Struggling with disappointment, I squinted at the trail. The light was getting low and I had let myself fall behind. I knew it would happen at our spot, the place after that long,
loose rock uphill that seemed to go on and on. Muleshoe Bend was our favorite mountain biking spot for many reasons, and we’d ridden that trail both in the heat of the day, and the dead of night many times. I’d finally mastered that hill, fat tires simultaneously slipping, spinning and bouncing off the big rocks, and the musical ting-ting of stones on spokes. Staying in the seat, quads burning, lungs screaming, sweat burning my eyes. Our spot at the turn, just after the solid ground at the top where through the scrubby hill country trees, the lake came into view, when there was actually water. OUR spot. The place where he would wait, watching me climb. Where I knew he knew I was a stubborn, determined, mountain biking, bad ass mama. He loved me dirty, dripping with sweat, heart pointing. Our spot, where he’d first kiss me when I rolled up beside him, then hand me the spout of his Camel-back and let me drink. He’d watch me intensely from inches away, as I gulped and gasped. He’d kiss me again and I’d savor the sweet and salty taste of him. Then, we stand, astride our bikes, side by side in quiet contemplation of the nature around us. We’d bathe in the trees and each other.
I knew it would be there. He’d be waiting at the top with the water, and while I sipped, he’d slip the ring on my hand. We’d kiss and we’d start our journey right there, at our spot.
I flew up that ass-kicking hill like I had never done, my heart singing. I arrived beside him and came face to face with a glaring couple and their tent. In OUR spot. There’s no camping out there, not at our spot! He gave me water, and a quick kiss and led on. Nothing happened. No moment. No ring. I fell behind trying not to cry. The sunlight was fading and I needed my light. I didn’t stop, I needed to catch up, but I still let myself lag not wanting him to catch the tears on my face. Deep in my own misery, I rounded a corner and skidded to a stop. He was off his bike, his back to a scrubby Cedar Tree and he was digging in his backpack. The light was low, and I was ready for him to hand me my headlamp and bike light. He was bent over in those glorious baggy bike shorts that couldn’t hide his amazingly athletic, beautiful butt. He looked up, concerned. “Are you having trouble seeing?” he asked. Oh, God, that lovely Irish accent! “Yes,” I said, still choking down my disappointment. He took a knee and dug around in his backpack. He looked up at me, and held something in his hand. “Would this help light your way?” he asked.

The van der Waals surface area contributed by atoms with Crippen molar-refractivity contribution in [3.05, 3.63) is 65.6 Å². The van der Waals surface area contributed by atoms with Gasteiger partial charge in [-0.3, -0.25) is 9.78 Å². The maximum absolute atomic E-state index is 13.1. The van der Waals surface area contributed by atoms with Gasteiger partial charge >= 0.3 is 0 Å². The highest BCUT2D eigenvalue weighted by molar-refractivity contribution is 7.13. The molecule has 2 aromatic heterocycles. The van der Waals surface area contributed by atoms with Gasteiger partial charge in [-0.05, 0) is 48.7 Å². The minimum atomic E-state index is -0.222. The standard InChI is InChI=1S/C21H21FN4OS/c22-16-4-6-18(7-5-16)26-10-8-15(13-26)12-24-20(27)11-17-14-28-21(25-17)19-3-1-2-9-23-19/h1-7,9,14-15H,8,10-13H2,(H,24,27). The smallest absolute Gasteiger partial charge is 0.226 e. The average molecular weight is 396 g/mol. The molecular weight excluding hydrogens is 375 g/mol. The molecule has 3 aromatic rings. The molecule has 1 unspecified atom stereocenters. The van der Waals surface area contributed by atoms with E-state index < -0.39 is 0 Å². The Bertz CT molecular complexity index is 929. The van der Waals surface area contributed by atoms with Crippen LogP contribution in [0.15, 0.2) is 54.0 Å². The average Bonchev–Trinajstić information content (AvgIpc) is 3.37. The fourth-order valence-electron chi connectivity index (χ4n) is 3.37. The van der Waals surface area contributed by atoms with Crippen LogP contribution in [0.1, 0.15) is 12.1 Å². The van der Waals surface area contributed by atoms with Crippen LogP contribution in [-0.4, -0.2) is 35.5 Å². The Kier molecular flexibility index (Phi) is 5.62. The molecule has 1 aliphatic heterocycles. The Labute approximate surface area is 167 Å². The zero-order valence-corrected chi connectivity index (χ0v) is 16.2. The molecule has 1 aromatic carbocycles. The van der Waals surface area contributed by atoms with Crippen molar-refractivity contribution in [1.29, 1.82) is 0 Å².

Oh God! That was not a bike light! Is that what I think it is? I squinted and thought, “Now? Here? This random spot on the trail where we’ve never had a moment?” Well, by God, we were having a moment now. Right here. Right now. I looked at him, helmet on, sweaty, dirty and beautiful. Exactly how I loved him best. Outside, just me and him.
“Uh, YES! Yes!!” I said as if all the rocks on the trail were suddenly in my throat. Now, I really couldn’t see. Dark. Tears. He was up and standing beside me and we fumbled with my smelly bike gloves. Dammit! My hands were shaking. We took a moment to figure out which hand, which finger and then, what a kiss! What a moment! What a man! What a love! This adventure! This life, this trail, this night, this moment. We were really going to do this, this adventure together.
Bike gloves back on, holding that rock in place. Headlamps, bike lights. Dark in earnest now. Miles to go. Night noises. Bliss. Back on the bike, heart flying, wheels maybe not even touching the ground. Brain spinning, emotions everywhere. Suddenly, sharp steep downhill. Bike disappeared, flying. Scraping noises, helmet finding rock, body crunching impact. Air whooshing out of my lungs. Silence. Self body scan, bike shoes tap, tap tapping on the trail. As I peeled myself off the ground, “Are you okay?” I hear him say as he slid down the up side of the creek. Oh my God, that accent! “Oh yes, I’m amazing!” I reply, ignoring my horror and the real physical pain. Embarrassed and bruised, but when he kissed me and gave my body the concerned once over, I knew I was more than okay. I would always be okay.
Satisfied that I was actually in once piece, he hesitantly said, “Still got the ring?”
Night noises and our laughter.
Magical music still.